How can I protect my elderly family member from financial abuse?

On Behalf of | Sep 24, 2021 | Financial Elder Abuse

Your elderly family member uses their savings to provide for their needs, which is why you may be worried that someone will take advantage of their situation and steal from them. Unfortunately, financial abuse is common, and anyone can take your loved one’s money if they are not careful. Fortunately, there is a solution to this problem, and you can take some measures to protect your loved one from this injustice.

Credit cards and joint bank accounts

Your loved one can lose track of their money if they have most of it in cash. Abusers can take the money from their wallets, or worse, threaten your loved one into giving it to them. Because of this, your family member should only use a credit card from now on. Not only will it be easier for them to track their expenses, but they would also be able to report any theft to their bank. You could also open a joint bank account with them to help them manage their financial affairs and keep up with the transactions and withdrawals they make.

Estate conservators or power of attorney

Even with a credit card, abusers can still threaten or cheat the elderly into transferring them some money. If what you want for your family member is full protection, you should consider appointing them an estate conservator. The duties of your loved one’s estate conservator would be to:

  • Manage their finances
  • Locate and control their assets
  • Collect their income
  • Make a budget to show what they can afford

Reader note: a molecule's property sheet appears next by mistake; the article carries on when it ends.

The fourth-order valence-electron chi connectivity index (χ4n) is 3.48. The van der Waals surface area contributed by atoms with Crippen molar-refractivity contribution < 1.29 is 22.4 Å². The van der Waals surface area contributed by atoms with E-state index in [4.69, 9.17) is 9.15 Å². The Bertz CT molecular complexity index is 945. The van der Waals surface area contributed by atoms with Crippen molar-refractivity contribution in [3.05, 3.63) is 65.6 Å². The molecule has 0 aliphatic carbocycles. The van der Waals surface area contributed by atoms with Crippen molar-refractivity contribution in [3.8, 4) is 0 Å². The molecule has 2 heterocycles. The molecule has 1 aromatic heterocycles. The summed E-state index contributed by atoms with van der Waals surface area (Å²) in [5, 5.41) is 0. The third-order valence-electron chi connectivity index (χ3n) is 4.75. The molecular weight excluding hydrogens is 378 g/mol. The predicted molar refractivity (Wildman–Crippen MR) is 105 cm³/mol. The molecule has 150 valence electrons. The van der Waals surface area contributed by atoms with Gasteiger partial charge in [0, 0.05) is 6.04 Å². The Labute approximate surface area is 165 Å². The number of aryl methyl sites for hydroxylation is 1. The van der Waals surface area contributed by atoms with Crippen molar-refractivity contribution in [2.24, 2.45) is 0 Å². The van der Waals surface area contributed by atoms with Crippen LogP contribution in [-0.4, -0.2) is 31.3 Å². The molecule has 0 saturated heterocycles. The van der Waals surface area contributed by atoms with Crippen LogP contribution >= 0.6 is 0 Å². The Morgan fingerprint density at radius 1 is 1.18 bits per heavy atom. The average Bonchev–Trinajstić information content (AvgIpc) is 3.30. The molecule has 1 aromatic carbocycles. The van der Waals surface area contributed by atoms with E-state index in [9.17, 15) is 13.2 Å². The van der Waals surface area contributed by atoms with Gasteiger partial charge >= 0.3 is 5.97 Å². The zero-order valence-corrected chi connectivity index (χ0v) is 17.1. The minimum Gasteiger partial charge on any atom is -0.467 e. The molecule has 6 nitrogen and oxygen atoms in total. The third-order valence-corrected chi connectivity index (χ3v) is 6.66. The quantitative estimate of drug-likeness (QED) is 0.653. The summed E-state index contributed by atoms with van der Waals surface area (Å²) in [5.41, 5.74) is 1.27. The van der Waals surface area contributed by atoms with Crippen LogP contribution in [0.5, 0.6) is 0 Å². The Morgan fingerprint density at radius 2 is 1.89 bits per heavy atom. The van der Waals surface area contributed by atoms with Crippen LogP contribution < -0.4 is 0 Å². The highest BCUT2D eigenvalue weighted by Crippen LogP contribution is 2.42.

• Pay their bills
  • Responsibly invest their money
  • Inform the court about the management of their assets

You must keep in mind that conservatorships are for people who can’t make responsible financial decisions anymore. If your loved one is still capable of this, they can opt to sign a power of attorney instead.

Revocable and irrevocable trusts

Your family member can also protect their assets by putting them in a trust. By setting a trust, they will be able to name beneficiaries to the trust, called trustees, who can manage and control the assets within the trust. In a revocable trust, your loved one will still have control of their assets and can change or revoke the trust if they want to. In an irrevocable trust, your family member will need the trustees’ consent to handle the assets within the trust. Both trusts are efficient, but the right trust for your loved one will depend on the scope of protection they need.

Preventing financial abuse

No one deserves to be a victim of financial abuse. However, your loved one could suffer from this injustice if they don’t take the necessary steps to prevent it. If they can still make good decisions, you should talk to them about the possibilities of protection. They can only make the best decision to protect their assets by knowing all the available options.